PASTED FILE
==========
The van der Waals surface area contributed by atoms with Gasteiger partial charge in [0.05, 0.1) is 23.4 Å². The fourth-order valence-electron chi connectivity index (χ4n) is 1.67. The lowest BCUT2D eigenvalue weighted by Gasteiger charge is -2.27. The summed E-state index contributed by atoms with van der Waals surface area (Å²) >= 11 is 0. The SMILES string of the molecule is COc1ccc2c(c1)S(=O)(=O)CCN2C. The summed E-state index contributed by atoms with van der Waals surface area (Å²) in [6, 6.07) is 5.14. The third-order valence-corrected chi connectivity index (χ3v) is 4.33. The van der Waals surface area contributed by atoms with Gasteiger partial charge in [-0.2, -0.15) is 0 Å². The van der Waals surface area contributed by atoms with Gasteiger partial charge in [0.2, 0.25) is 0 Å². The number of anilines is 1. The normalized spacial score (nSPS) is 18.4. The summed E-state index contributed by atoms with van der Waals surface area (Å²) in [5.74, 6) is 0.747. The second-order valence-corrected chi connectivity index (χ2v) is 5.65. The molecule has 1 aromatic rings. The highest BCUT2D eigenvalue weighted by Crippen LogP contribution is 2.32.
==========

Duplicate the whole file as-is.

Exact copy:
The van der Waals surface area contributed by atoms with Gasteiger partial charge in [0.05, 0.1) is 23.4 Å². The fourth-order valence-electron chi connectivity index (χ4n) is 1.67. The lowest BCUT2D eigenvalue weighted by Gasteiger charge is -2.27. The summed E-state index contributed by atoms with van der Waals surface area (Å²) >= 11 is 0. The SMILES string of the molecule is COc1ccc2c(c1)S(=O)(=O)CCN2C. The summed E-state index contributed by atoms with van der Waals surface area (Å²) in [6, 6.07) is 5.14. The third-order valence-corrected chi connectivity index (χ3v) is 4.33. The van der Waals surface area contributed by atoms with Gasteiger partial charge in [-0.2, -0.15) is 0 Å². The van der Waals surface area contributed by atoms with Gasteiger partial charge in [0.2, 0.25) is 0 Å². The number of anilines is 1. The normalized spacial score (nSPS) is 18.4. The summed E-state index contributed by atoms with van der Waals surface area (Å²) in [5.74, 6) is 0.747. The second-order valence-corrected chi connectivity index (χ2v) is 5.65. The molecule has 1 aromatic rings. The highest BCUT2D eigenvalue weighted by Crippen LogP contribution is 2.32.